October 17, 1946
Kingston, New York, United States
|Died||November 16, 2010
Beverly Hills, California, United States
Cause of death
|Hillside Memorial Park Cemetery
Culver City, California, U.S.
Ronni Sue Chasen (October 17, 1946 – November 16, 2010) was an American publicist, who once represented such actors as Michael Douglas, as well as musicians such as Hans Zimmer and Mark Isham, among others. Chasen directed the Academy Award campaigns for more than 100 films during her career, including Driving Miss Daisy in 1989 and The Hurt Locker in 2009.
Chasen was shot and killed November 16, 2010, while driving home from the premiere of the film Burlesque. Police concluded that unemployed felon Harold Martin Smith killed her during a random robbery.
Life and career
Chasen was born Veronica Cohen to a Jewish family in Kingston, New York in 1946. She was raised in both the Riverdale neighborhood of the Bronx and the Washington Heights section of Manhattan. She won a series of Duncan Toys Company yo-yo contests held in Morningside Heights as a child.
Chasen began her early career as a publicist for her brother, film director Larry Cohen, who hired her as a publicist for his 1973 blaxploitation film, Hell Up in Harlem, which became one of her earliest jobs in the industry.
Chasen became known in Hollywood for her PR work on such films as On Golden Pond, and the second film in the Oliver Stone/Michael Douglas Wall Street film franchise, Wall Street 2: Money Never Sleeps. She was pushing for Oscar recognition for Douglas in his role as the money hungry, risk averse character Gordon Gekko. Chasen successfully directed the Oscar campaign for the 1989 film Driving Miss Daisy, which won the Academy Award for Best Picture the following year.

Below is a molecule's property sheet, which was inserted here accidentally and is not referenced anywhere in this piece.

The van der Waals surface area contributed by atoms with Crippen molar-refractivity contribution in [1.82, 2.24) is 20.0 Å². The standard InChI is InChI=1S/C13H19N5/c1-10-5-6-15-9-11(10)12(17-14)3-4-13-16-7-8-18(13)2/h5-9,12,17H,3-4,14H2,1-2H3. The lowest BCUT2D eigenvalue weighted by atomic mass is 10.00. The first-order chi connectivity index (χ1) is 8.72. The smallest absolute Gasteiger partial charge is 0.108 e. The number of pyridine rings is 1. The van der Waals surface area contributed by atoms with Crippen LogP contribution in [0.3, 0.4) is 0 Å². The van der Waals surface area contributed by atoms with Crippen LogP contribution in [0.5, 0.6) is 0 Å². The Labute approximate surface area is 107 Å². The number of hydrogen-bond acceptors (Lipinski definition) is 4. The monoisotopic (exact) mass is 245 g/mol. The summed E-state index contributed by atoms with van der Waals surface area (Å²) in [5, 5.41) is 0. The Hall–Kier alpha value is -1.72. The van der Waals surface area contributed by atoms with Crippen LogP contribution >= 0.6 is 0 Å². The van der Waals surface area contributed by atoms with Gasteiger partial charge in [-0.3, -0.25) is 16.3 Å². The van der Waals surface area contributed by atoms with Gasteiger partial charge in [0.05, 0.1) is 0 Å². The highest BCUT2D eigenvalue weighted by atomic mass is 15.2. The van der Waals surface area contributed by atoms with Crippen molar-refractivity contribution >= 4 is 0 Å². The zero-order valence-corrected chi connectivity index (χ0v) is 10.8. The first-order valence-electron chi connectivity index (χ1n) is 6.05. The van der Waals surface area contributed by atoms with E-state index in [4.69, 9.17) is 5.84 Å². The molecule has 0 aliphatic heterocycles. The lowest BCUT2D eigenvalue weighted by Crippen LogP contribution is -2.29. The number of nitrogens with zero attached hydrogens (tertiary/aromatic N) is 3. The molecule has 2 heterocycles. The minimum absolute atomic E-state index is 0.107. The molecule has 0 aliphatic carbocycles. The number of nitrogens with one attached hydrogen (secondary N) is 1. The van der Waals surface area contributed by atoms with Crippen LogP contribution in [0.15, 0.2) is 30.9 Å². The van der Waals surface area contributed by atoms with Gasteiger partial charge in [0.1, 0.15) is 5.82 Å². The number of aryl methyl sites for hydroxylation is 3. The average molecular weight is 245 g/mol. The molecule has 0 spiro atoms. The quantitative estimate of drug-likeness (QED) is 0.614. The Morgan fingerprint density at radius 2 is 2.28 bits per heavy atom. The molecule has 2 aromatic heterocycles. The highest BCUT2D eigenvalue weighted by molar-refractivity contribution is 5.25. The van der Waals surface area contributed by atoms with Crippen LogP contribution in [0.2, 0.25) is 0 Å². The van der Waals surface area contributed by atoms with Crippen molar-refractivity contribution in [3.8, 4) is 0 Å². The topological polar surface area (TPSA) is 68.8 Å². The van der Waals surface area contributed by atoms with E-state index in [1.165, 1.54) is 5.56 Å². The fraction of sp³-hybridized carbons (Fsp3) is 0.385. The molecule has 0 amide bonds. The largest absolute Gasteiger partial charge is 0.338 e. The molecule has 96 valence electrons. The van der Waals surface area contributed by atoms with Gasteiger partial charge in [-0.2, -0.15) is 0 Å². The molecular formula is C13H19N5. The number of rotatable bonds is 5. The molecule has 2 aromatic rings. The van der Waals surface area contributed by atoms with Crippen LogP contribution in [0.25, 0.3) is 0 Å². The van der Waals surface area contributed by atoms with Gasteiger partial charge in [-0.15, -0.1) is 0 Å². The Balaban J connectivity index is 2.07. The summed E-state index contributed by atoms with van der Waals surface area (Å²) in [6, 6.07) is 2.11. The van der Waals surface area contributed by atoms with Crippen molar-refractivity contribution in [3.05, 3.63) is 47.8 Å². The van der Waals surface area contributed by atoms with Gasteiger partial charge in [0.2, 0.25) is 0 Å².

In addition to being named the Senior Vice President for Publicity at Metro-Goldwyn-Mayer in 1993, Chasen owned the PR firm Chasen & Co., in which she focused on artists who composed film music, such as Trevor Horn, Mark Isham, Hans Zimmer, Jan A.P. Kaczmarek, and brothers David and Thomas Newman. Laura Dunn of the Society of Composers and Lyricists said of Chasen, "She laid the groundwork for so many others on how to be a top publicist in the film music industry representing top composers and songwriters."
According to Los Angeles Times film critic Patrick Goldstein, Chasen reminisced about her early years while working with George Burns on the hit 1970s film The Sunshine Boys and coaching the budding star John Travolta on how to handle his first interview after his fame first broke during Welcome Back Kotter.
Chasen was working with Richard D. Zanuck and Lili Zanuck for the Oscar campaign of the 2010 film, Alice in Wonderland, at the time of her death. Following her murder, Chasen was called "Hollywood's ultimate old-school publicist" by Patrick Goldstein.
Neighbors near the intersection of Whittier Drive and Sunset Boulevard in the city of Beverly Hills originally reported hearing gunshots in front of their homes, but more calls came in to the 911 call center a few moments later stating that a late model, black Mercedes-Benz had run a curb, then hit and toppled a concrete street light. When police arrived, they found Chasen slumped in the driver's seat, the steering wheel airbag inflated, with blood emanating from her nose and chest area, in and out of consciousness with the front passenger side window shattered. Chasen was pronounced dead at Cedars-Sinai Medical Center.